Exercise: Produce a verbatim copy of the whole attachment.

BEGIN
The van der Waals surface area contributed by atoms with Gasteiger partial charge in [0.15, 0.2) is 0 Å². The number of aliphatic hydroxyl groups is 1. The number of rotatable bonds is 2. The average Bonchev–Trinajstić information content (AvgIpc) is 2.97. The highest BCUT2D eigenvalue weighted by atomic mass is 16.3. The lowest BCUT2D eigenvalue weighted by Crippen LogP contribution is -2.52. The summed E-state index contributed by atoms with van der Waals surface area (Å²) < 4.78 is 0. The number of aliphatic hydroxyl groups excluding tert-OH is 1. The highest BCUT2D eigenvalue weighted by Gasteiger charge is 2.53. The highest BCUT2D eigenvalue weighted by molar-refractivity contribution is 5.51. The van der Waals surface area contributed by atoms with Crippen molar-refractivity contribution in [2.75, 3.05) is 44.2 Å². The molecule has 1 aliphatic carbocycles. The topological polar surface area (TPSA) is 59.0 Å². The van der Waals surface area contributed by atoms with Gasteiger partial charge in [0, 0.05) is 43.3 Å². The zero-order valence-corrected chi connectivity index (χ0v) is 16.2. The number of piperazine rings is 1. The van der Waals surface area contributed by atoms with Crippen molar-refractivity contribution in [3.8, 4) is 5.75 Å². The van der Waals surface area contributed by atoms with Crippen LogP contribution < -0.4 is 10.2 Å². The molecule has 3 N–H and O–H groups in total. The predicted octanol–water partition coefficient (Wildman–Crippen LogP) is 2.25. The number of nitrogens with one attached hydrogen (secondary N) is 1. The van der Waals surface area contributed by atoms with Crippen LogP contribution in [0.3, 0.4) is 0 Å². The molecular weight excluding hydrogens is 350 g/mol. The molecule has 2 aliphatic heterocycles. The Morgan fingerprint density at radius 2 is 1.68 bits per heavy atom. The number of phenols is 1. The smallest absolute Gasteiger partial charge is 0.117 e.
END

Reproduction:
The van der Waals surface area contributed by atoms with Gasteiger partial charge in [0.15, 0.2) is 0 Å². The number of aliphatic hydroxyl groups is 1. The number of rotatable bonds is 2. The average Bonchev–Trinajstić information content (AvgIpc) is 2.97. The highest BCUT2D eigenvalue weighted by atomic mass is 16.3. The lowest BCUT2D eigenvalue weighted by Crippen LogP contribution is -2.52. The summed E-state index contributed by atoms with van der Waals surface area (Å²) < 4.78 is 0. The number of aliphatic hydroxyl groups excluding tert-OH is 1. The highest BCUT2D eigenvalue weighted by Gasteiger charge is 2.53. The highest BCUT2D eigenvalue weighted by molar-refractivity contribution is 5.51. The van der Waals surface area contributed by atoms with Crippen molar-refractivity contribution in [2.75, 3.05) is 44.2 Å². The molecule has 1 aliphatic carbocycles. The topological polar surface area (TPSA) is 59.0 Å². The van der Waals surface area contributed by atoms with Gasteiger partial charge in [0, 0.05) is 43.3 Å². The zero-order valence-corrected chi connectivity index (χ0v) is 16.2. The number of piperazine rings is 1. The van der Waals surface area contributed by atoms with Crippen molar-refractivity contribution in [3.8, 4) is 5.75 Å². The van der Waals surface area contributed by atoms with Crippen LogP contribution < -0.4 is 10.2 Å². The molecule has 3 N–H and O–H groups in total. The predicted octanol–water partition coefficient (Wildman–Crippen LogP) is 2.25. The number of nitrogens with one attached hydrogen (secondary N) is 1. The van der Waals surface area contributed by atoms with Crippen LogP contribution in [0.3, 0.4) is 0 Å². The molecular weight excluding hydrogens is 350 g/mol. The molecule has 2 aliphatic heterocycles. The Morgan fingerprint density at radius 2 is 1.68 bits per heavy atom. The number of phenols is 1. The smallest absolute Gasteiger partial charge is 0.117 e.